16 November: Sweeps through the neighborhoods of Mogadishu, theater of urban warfare without pity, by Jean-Philippe Remy

For the first time in its history, the Bakara Market is as quiet as a tomb. The portion of Mogadishu that has not been destroyed is teeming with people displaced and homeless in other parts of the city. Rebel militias are responding to Ethiopian artillery with Katyusha rockets. Warlord Abdi Qeybdid, recruited by the US to "fight" the war on terror and now the TGF's police chief, lost 50 men to rebel attacks. The TGF is losing control of the northern part of the capital. At SOS Hospital, staff refuses to treat wounded rebels for fear of retribution by the TGF.

Mogadishu Governor Mohammed Dheere insisted that security was improving as rebels blew up a troop transport carrying Ethiopian troops.

Tuesday, November 20, 2007


Not embarrassed to say I told you so about the war that Uncle Sam made on Somalia:

"United Nations officials now concede that the country was in better shape during the brief reign of Somalia’s Islamist movement last year. “It was more peaceful, and much easier for us to work,” Mr. Laroche said. “The Islamists didn’t cause us any problems.”
“This [transitional] government doesn’t control one inch of territory from the Kenyan border up to Mogadishu,” said a Western diplomat, who spoke on the condition of anonymity, citing diplomatic protocol."

[Via the NYT]

Friday, November 16, 2007

Another Day, More Slaughter

When I read things like this, you realize just how much is omitted from the debate on Iraq over at Abu Aardvark and other blogs. The only blogger to come right out and say that the Neocons who have had sway over the Administration have no regard whatsoever for the loss of innocent human life is David Kaiser over at History Unfolding.

Wednesday, November 07, 2007

Musharraf exaggerates Islamist threat

and the Bush Administration falls for it hook, line and sinker.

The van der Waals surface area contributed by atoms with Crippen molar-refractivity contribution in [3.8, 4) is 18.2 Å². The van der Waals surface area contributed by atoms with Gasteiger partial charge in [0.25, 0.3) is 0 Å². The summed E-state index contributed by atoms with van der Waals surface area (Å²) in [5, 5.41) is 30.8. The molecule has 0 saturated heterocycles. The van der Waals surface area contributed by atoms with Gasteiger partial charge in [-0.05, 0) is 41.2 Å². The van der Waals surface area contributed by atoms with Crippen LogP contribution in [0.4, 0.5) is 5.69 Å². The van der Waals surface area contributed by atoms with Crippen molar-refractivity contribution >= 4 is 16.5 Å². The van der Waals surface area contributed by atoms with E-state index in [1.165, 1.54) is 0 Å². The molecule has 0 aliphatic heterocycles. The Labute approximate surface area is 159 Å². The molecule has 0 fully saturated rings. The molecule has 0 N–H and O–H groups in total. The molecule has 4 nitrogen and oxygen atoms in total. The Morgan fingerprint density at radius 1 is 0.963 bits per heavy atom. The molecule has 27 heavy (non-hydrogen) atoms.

CERI Research Fellow Mariam Abou Zahab explains the facts in today's Le Monde.

Q. Since Pakistan’s Constitution permits declaration of a State of Emergency, is what General Musharraf doing a coup d’état?

It is not a state of emergency. It’s a hybrid of a state of emergency and martial law. Legally, General Musharraf is not empowered to order a state of emergency as the Supreme Court has not ruled on his eligibility.

Q. What is the content of the ruling that Pakistan’s Supreme Court is about to issue? Why is General Musharraf refusing to wait for the verdict?

We have no idea but rumor suggests that the Supreme Court was going to declare General Musharraf ineligible, so he took the initiative.

Q. Is the state of emergency really going to help to combat the Islamists?

No and there is cause to be skeptical. Because here again, there are ambiguities. The state of emergency is going to strengthen the militants. Yesterday there was a failed bombing targeting army officers. Paradoxically, yesterday Islamist militants freed more than 200 soldiers that they had been holding hostage since August 30th. There was a prisoner exchange for combatants held in custody by the Army which shows that the government continues to make deals with the militants. And we’ve seen since 2005 that this has done nothing but strengthen the militants.